A UNITED STATES government foreign aid agency has given the Philippines a failing mark in “control of corruption” on its latest scorecard released on Tuesday.
The latest Millennium Challenge Corp. (MCC) scorecard for the Philippines showed it passed 12 out of 20 indicators used to determine a country’s eligibility for grants under its program, and the “democratic rights” indicator.
However, the Philippines received a failing mark for the “control of corruption” indicator, which means it will be unable to secure any grants next year.
The MCC requires countries to pass at least 10 of the 20 indicators, “control of corruption” indicator and either the “civil liberties” or “political rights” indicator.
“The mandatory passing of either the Political Rights or Civil Liberties indicators is called the Democratic Rights ‘hard hurdle’ on the scorecard, while the mandatory passing of the Control of Corruption indicator is called the Control of Corruption ‘hard hurdle.’ Not passing either ‘hard hurdle’ results in not passing the scorecard overall, regardless of whether at least 10 of the 20 other indicators are passed,” the MCC said on its website.
“While satisfaction of all three aspects means a country is termed to have ‘passed’ the scorecard, the Board also considers whether the country performs ‘substantially worse’ in any one policy category than it does on the scorecard overall,” it added.
However, the government will not tap MCC’s assistance facility for now, Finance Undersecretary Mark Dennis Y.C. Joven, said. Instead, the government will focus on securing grants from the US Agency for International Development (USAID).
“We are not applying for MCC assistance since allocation is not as significant as USAID allocation. We are pursuing USAID as our main US bilateral development partner,” Mr. Joven said in a text message on Tuesday.
USAID has extended P228.8 billion to the Philippines over the past 20 years, including the recent P780 million to fund the country’s pandemic response.
MCC uses its competitive selection process to determine which countries will be eligible for its assistance, which includes the use of a scorecard, while the USAID follows an approach where a development program, that usually covers five years, is created to determine which projects will be funded to help the country become less reliant on foreign aid.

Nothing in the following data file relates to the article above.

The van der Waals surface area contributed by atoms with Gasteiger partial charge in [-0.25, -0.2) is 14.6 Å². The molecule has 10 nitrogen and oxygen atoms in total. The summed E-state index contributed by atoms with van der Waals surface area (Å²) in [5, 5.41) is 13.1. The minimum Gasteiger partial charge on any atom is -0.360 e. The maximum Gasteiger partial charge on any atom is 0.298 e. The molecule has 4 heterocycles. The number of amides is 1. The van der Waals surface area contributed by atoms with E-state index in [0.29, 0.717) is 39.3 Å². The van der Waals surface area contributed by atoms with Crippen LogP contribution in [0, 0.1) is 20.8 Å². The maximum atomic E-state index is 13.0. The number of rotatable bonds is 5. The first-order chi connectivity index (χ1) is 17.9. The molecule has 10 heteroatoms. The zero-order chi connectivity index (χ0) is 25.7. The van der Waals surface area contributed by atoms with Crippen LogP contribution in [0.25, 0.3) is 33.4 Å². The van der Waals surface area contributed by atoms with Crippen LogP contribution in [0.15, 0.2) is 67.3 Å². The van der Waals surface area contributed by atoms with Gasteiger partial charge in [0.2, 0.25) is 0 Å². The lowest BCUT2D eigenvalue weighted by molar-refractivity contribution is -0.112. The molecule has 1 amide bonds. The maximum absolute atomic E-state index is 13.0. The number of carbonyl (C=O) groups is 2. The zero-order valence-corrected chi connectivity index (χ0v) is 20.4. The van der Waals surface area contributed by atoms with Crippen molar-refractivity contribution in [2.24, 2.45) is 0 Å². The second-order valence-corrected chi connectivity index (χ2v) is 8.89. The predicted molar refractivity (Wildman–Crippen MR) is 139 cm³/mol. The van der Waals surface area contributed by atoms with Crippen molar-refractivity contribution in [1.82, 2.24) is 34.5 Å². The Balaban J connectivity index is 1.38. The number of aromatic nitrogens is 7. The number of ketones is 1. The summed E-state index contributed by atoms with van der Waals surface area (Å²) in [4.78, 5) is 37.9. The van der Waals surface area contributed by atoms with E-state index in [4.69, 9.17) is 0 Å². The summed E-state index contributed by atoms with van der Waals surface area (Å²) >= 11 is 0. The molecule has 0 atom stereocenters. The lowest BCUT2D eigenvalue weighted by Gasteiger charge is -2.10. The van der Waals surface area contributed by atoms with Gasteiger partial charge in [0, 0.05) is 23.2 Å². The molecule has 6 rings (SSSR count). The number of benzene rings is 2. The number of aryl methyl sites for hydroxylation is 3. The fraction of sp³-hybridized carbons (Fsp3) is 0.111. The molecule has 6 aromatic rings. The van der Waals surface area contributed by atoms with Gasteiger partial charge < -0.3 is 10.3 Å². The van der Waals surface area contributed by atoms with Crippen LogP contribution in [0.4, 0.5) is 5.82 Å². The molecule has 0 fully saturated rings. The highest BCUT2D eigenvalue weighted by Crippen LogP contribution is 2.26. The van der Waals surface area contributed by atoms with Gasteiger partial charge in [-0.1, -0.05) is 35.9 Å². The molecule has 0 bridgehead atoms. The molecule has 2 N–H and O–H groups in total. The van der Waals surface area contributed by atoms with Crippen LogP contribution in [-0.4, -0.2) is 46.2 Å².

Under the MCC scorecard, the Philippines passed six out of eight “economic freedom” indicators. It scored passing marks in terms of fiscal policy, inflation, regulatory quality, trade policy, gender in the economy, as well as land rights and access. However, it received a failing mark in access to credit and business startup.
The Philippines also passed three out of six indicators under “ruling justly,” namely political rights, civil liberties and government effectiveness. It failed in terms of control of corruption, rule of law and freedom of information.
The country also scored positively in three out of six in “investing in people” indicators, namely: natural resource protection, girls secondary education enrolment rate and child health. However, it failed in health expenditures, primary education expenditures and immunization rates.
In a Sept. 8 report, the MCC considered the Philippines among 68 potential countries that will be eligible for its assistance programs, along with other nations such as Bangladesh, Laos, Pakistan, India, Timor-Leste and Vietnam.
The country was listed under the low-income category for having a per capita income of below the World Bank’s threshold of $4,045 gross national income (GNI) per capita for 2021.
Data from the US foreign aid agency showed the Philippines has a $3,850 GNI per capita with a population of 108.117 million.
The MCC relies on the scorecard to determine a country’s eligibility. The scorecard is the third out of the four-stage selection process followed by the agency: from identification of candidate countries, publication of MCC’s selection criteria and its methodology report, the scorecard, and the actual selection of countries.
The Philippines was eligible for $433.91 million in MCC grants in a previous five-year compact signed in September 2010. The grant expired in May 2016 and since then, the government is hoping the US aid agency will continue its development assistance to the country.
The country used $385.072 million of the MCC’s funds from May 25, 2011 to May 25, 2016 to modernize tax collection by the Bureau of Internal Revenue, expand community-driven development projects and improve governance at the village and municipal levels, as well as rehabilitate a major secondary national road in Samar. — Beatrice M. Laforga